Selecting the right temperature when getting ready to iron clothing can make the difference between ease and disaster. The right temperature selection will make ironing easier and quicker. The wrong temperature means more work or disaster. I watched a friend in college do the final pressing on a beautiful gown she had made only to burn a huge hole right on the front of the gown. She had the iron too hot. Disaster.
Fortunately, most irons have a sliding scale that indicates the correct setting for different types of fabric. As a reference, I am using a scale of 1 to 7 - 1 being cool, 7 being very hot.
While all irons differ in temperature by manufacturer, here is a basic guideline of proper temperatures for ironing different fabrics:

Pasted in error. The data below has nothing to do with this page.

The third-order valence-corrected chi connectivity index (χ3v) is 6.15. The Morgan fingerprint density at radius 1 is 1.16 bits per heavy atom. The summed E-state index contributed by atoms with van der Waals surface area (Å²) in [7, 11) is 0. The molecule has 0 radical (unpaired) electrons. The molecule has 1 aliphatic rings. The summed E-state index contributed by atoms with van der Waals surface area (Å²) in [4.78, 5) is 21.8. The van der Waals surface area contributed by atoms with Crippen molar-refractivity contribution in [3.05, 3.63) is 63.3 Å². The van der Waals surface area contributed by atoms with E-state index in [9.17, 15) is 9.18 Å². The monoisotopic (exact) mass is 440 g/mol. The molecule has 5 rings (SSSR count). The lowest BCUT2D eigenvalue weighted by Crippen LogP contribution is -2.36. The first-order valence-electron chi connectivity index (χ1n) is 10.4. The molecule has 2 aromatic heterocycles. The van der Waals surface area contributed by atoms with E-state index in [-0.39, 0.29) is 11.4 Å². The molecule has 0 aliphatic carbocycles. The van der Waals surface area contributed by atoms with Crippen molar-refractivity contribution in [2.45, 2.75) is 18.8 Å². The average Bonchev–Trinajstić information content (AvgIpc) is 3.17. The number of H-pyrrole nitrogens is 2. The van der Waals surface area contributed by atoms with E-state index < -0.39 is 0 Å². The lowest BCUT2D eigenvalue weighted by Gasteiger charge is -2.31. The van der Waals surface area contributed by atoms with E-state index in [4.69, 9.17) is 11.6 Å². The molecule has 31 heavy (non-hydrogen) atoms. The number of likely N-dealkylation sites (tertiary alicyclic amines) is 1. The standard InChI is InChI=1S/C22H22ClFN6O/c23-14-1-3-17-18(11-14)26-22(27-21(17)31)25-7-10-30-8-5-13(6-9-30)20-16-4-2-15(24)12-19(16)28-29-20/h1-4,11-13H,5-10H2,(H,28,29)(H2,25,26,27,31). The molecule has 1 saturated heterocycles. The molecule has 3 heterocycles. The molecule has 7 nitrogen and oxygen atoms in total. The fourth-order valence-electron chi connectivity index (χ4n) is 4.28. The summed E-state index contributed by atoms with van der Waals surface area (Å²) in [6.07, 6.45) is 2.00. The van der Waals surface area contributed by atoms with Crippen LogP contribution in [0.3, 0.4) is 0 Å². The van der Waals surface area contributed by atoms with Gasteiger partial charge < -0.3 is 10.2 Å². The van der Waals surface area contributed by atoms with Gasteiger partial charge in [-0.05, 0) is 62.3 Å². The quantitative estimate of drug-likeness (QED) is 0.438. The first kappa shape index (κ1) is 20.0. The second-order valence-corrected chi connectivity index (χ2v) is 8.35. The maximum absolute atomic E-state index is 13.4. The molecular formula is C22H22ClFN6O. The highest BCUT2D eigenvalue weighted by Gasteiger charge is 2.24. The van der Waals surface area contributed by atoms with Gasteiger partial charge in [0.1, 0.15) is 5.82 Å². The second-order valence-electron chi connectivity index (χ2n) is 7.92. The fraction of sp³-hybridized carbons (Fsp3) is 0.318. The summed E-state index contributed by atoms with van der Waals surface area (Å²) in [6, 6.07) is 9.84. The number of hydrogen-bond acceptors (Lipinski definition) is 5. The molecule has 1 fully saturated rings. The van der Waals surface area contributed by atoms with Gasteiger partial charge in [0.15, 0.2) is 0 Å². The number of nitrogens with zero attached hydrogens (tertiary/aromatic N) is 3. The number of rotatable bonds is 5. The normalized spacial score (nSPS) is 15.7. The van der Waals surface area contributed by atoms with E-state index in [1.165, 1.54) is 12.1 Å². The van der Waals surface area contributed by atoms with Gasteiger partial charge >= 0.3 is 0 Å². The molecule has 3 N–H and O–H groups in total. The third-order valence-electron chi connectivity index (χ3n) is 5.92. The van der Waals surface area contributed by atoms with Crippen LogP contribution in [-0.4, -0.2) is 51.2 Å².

To fill in the gaps and prevent disasters, here is a simple chart to help you.
Specific questions? Just ask here.
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|Acetate||1||Press on wrong side while damp.|
|Beaded||1||Place on plush white towel, press on wrong side.|
|Cashmere||-||Do not press, steam only.|
|Corduroy||7||Place on plush white towel, press on wrong side. Use steam on front to refresh crushed pile.|
|Cotton, heavyweight||7||Press while damp.|
|Damask||5||Use cloth between fabric and iron.|
|Lace||3||Use cloth between fabric and iron.|
|Linen||5||Iron on wrong side while damp.|
|Ramie||3||Iron on wrong side while damp.|
|Rayon||3||Iron on wrong side.|
|Satin||3||Press on wrong side with cloth between iron and fabric. Use no steam.|
|Sequined fabric||-||Do not iron, use light steam.|
|Silk||3||Press on wrong side. Use no steam.|
|Velvet||3||Place on plush white towel, press on wrong side. Use steam on front to refresh crushed pile.|
|Woven wool||3||Use a damp cloth between iron and fabric. Iron on wrong side.|